Feature: Improve Security with XP's Command-Line Tools If you've rolled out Windows XP in your organization or plan to do so, certain tools will help you monitor, manage, and secure your XP installations. Microsoft has beefed up several familiar GUI and command-line tools and added some new ones. Microsoft has chosen not to ship utilities with the "Microsoft Windows XP Resource Kit." Instead, the company has moved the more useful utilities from the "Microsoft Windows 2000 Resource Kit" and the "Microsoft Windows NT 4.0 Resource Kit" into the base XP OS and into the Support Tools folder on the installation CD-ROM. http://www.secadministrator.com/articles/index.cfm?articleid=25014

Feature: The Security of EFS Encrypting File System (EFS), which Microsoft introduced in Windows 2000, is a surprisingly powerful and robust technology that lets users protect their sensitive data from unauthorized eyes by encrypting it. In "Securing Win2K with Certificate Services," September 2001, http://www.secadministrator.com , InstantDoc ID 22113, John Howie described how Microsoft's public key infrastructure (PKI) product, Certificate Services, worked and showed you how you can improve your network's security by leveraging the service as an Enterprise Certification Authority (CA). In this follow-up article, Howie shows you how to leverage the features that (EFS) offers by tying it into your PKI. http://www.secadministrator.com/articles/index.cfm?articleid=24051

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==== Hot Release ====

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==== 5. Instant Poll ====

Results of Previous Poll: Managing Junk Mail The voting has closed in Windows & .NET Magazine's Security Administrator Channel nonscientific Instant Poll for the question, "Does your company use junk-mail filtering technologies?" Here are the results from the 155 votes. - 1% Yes--Whitelists - 8% Yes--Blacklists - 21% Yes--Mail filters - 40% Yes--Two or more of the above - 30% No

New Instant Poll: Windows Update and SUS The next Instant Poll question is, "Do you use either Windows Update or Software Update Services (SUS)?" Go to the Security Administrator Channel home page and submit your vote for a) Yes, b) Yes--We also use a third-party update tool, c) No, or d) No--We use only a third-party update tool. http://www.secadministrator.com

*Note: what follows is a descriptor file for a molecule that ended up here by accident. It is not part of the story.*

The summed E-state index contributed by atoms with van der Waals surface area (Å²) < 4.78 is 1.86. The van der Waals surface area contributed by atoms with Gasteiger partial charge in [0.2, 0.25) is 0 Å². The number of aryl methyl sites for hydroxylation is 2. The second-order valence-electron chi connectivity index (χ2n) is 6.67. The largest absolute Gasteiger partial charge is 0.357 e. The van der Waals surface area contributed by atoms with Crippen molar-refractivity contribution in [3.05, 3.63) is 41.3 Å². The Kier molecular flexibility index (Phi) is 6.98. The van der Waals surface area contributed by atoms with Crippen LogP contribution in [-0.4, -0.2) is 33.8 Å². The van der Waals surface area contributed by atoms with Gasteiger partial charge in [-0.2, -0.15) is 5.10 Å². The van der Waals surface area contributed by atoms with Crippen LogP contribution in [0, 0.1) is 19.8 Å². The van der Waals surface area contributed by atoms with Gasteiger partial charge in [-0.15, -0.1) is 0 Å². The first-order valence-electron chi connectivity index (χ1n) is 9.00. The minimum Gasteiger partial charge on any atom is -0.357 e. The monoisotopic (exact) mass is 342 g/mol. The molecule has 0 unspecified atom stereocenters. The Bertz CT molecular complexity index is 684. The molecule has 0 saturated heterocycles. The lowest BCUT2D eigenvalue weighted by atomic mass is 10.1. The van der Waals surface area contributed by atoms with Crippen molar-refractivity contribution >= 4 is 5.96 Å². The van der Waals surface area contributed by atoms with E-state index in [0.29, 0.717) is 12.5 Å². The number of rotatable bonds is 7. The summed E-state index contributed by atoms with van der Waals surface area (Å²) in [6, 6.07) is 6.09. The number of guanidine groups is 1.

==== 6. Security Toolkit ====

Virus Center Panda Software and the Windows & .NET Magazine Network have teamed to bring you the Center for Virus Control. Visit the site often to remain informed about the latest threats to your system security. http://www.secadministrator.com/panda

FAQ: What Are the Differences Between Usrmgr.exe and Musrmgr.exe? contributed by Jan De Clercq, jan.declercq@hp.com

User Manager (musrmgr.exe) is a Windows NT Workstation 4.0 tool for managing a workstation's accounts (also known as local accounts). User Manager for Domains (usrmgr.exe) is an NT Server 4.0 tool for administering an NT domain's accounts (also known as domain accounts).

Musrmgr is a reduced functionality version of Usrmgr. When you work with a workstation, many of the options for NT domains don't apply, so you don't need the extra features that Usrmgr provides. Unlike Musrmgr, Usrmgr can be used to administer domain accounts, global groups, and trust relationships.

Usrmgr is the only tool a domain administrator really needs. You can use Usrmgr to manage not only domain accounts but also local accounts stored in the SAM of workstations and member servers. To connect to another SAM, simply choose Select Domain from the User menu. In the resulting dialog box, you can select a domain or type the name of a workstation or member server to whose SAM you want to connect. If you type the machine name, make sure that you precede it with two backslashes.